Clint Gubby – Former ATCO at SEN

Many thanks to Jamie Popplewell for passing both of these stories on with Clint’s approval.

 

Feeling Sheepish…

I’m not sure how much traffic SEN gets these days, but back in the early to mid-1960s B.U.A.F. did about 25 trips a day and Channel maybe 15 plus, not to mention that there were plenty of ad-hoc cargo carriers who arrived in an assorted variety of mostly geriatric aircraft. Much of the cargo in those days was carried loose or at the very best palletised (no containers back then). As well as export cars, of which there was literally a field full (opposite the new terminal), we also did MFO (Military Forwarding Officer – family gear – not guns) and general freight, so any space left after the pax and their cars had been loaded was always filled. We did Calais, Ostend and Rotterdam several times a day with Le Touquet, Basle and Geneva a few times a week, plus the occasional freight special.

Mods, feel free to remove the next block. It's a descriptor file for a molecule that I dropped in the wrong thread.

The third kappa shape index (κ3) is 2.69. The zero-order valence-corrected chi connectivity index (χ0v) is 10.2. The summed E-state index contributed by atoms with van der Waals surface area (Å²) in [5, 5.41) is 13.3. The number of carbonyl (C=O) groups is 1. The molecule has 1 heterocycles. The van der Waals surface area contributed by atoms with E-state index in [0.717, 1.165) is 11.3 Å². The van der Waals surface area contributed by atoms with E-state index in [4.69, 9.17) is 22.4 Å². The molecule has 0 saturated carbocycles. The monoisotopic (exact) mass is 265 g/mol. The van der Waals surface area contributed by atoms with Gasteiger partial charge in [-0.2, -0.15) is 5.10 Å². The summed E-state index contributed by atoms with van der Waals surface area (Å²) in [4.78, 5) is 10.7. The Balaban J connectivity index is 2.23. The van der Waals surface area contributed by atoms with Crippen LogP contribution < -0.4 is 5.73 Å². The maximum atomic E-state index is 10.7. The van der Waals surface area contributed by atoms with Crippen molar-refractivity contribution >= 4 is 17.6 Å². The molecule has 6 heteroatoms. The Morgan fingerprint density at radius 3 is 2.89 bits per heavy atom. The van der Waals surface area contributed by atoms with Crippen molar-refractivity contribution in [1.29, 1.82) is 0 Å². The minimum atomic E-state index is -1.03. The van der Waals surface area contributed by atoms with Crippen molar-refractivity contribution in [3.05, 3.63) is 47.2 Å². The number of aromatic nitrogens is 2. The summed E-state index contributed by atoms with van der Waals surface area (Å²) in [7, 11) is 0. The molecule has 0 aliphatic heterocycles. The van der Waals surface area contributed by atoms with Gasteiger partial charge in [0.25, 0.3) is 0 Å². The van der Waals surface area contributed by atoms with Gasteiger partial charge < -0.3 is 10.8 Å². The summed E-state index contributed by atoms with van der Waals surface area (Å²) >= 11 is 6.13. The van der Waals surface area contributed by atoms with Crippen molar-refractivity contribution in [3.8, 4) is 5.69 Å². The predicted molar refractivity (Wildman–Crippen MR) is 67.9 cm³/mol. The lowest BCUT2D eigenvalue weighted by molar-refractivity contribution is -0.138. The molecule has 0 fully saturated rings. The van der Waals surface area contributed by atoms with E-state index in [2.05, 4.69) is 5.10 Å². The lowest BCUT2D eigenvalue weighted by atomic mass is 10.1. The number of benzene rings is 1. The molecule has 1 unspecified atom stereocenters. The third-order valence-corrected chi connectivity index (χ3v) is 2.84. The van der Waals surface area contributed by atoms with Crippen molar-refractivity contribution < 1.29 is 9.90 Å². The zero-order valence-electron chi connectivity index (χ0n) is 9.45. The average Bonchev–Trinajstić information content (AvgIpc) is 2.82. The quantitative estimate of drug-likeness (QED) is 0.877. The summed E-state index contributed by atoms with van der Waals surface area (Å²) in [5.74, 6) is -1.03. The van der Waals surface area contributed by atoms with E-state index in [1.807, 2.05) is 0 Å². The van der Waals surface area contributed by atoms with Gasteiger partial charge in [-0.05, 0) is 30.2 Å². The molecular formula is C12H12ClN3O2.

One of the earliest ‘specials’ I recall involved G-APAV – the old Sabena painted B170. On this particular occasion we sent a load of sheep to Ostend – about 40 I think, but there was nothing as fancy as animal containers in those days, just a few bits of scaffold to pen them in, so they were effectively loose in the freight hold, if somewhat loosely segregated. It was winter and snow ploughs had already cleared the Ostend runway, but had left the snow banked up along the sides. Apparently on landing, Alpha Victor skidded, braked and then edged off the runway, after which it hit the packed snow and tipped up onto its nose, the jolt throwing all the sheep into the nose door area, which of course then made the aircraft too nose heavy to pull back on her tail wheel.